With Valentine’s Day a mere 3 weeks away, I have scarlet cabbage roses, candlelit romance, and of course delicious homemade chocolates on the brain. But what is it about February and that loveable martyr, Saint Valentine, that thrust the color red into my every thought?
Chaucer brought romance to Saint Valentine’s Day, but the color red has deeply ingrained origins that predate the birth of our love-holiday. Modern linear thought tells me I should find it odd that red is considered both the color of love and of anger. In America and some other countries, it also means “stop”. Maybe the true association is passion; a burning force that compels you to approach the edge.
From coral to ruby to crimson, the color red has always thrilled. In nature, red is the color of Mars, of the hemoglobin in our blood, roses and rhododendrons, summer fruits, and the faces of alpha mandrills. In psychological tests, people who are exposed to the color red outperform physically, but fall behind cognitively. Red is the color of Scarlett’s letter, prostitution, wrath, lust, negative colloquialisms (“caught red-handed”), Communism, massacre, sacrifice, and of sin throughout western history. So how did a mere portion of the color spectrum come to elicit such a fiery response?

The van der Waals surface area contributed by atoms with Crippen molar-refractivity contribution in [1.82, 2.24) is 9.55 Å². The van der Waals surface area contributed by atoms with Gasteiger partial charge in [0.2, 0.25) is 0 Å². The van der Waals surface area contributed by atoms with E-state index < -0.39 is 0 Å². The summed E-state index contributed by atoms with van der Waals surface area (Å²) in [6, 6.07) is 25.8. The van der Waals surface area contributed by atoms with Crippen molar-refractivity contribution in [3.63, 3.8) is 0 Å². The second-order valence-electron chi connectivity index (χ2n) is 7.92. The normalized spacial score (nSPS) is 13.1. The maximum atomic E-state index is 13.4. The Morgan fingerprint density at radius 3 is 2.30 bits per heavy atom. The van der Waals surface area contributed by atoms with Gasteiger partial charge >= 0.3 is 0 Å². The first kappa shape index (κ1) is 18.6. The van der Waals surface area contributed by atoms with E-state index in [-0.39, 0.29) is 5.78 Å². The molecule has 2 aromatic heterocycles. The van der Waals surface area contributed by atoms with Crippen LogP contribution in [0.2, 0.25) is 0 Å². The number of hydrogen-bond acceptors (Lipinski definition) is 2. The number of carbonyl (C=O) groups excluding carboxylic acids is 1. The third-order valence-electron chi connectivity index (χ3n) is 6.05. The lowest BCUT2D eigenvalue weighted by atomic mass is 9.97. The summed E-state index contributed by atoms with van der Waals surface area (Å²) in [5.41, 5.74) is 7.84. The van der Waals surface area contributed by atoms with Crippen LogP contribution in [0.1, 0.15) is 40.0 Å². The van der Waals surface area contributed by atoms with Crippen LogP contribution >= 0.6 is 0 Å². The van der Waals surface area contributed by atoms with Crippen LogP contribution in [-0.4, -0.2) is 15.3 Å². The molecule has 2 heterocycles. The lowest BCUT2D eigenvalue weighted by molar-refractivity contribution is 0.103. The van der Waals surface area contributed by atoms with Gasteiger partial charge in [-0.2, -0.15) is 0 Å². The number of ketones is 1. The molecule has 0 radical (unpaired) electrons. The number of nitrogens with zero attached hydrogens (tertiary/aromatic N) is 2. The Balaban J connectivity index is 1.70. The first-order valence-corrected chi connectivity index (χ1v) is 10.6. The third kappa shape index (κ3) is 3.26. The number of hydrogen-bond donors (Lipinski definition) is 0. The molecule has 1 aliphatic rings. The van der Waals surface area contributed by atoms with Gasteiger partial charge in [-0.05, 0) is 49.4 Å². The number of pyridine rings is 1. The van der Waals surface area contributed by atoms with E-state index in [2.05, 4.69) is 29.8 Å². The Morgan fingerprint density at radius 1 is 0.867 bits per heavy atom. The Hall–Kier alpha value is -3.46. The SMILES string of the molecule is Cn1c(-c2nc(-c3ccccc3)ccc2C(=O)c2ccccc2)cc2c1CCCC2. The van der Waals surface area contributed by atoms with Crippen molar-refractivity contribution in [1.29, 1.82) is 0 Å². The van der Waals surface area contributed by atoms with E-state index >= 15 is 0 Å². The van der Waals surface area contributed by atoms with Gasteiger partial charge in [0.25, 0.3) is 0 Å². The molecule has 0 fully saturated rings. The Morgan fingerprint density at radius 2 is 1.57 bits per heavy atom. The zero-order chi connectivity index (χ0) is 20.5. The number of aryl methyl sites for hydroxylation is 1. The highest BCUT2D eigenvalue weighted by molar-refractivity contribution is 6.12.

I think, although you may not have consciously known this fact, it will seem quite intuitive when you hear it.
Simply, red light travels farther through air than any other color in the spectrum. Due to its long wavelength (so long, in fact, that it is the longest visible wavelength in the spectrum), it is not scattered easily by microscopic dust particles. It hightails it directly to your eyes no matter how distant it is. Red is, by natural law, the most impulsive of colors. Given a fate to always be first on the scene, announcing its undying presence.
And so I suppose on this Valentine’s Day, I’ll ask Red to dinner. My natural, scientific love affair. Though I am fairly certain I will be in line with all of you, holding a bouquet of roses and a box of chocolates at the far reaches of her wavelengths.
An article on the most famous color would not be complete without photos of its most iconic dresses. From Marilyn Monroe to Jessica Rabbit, I present Red’s finest vintage creations: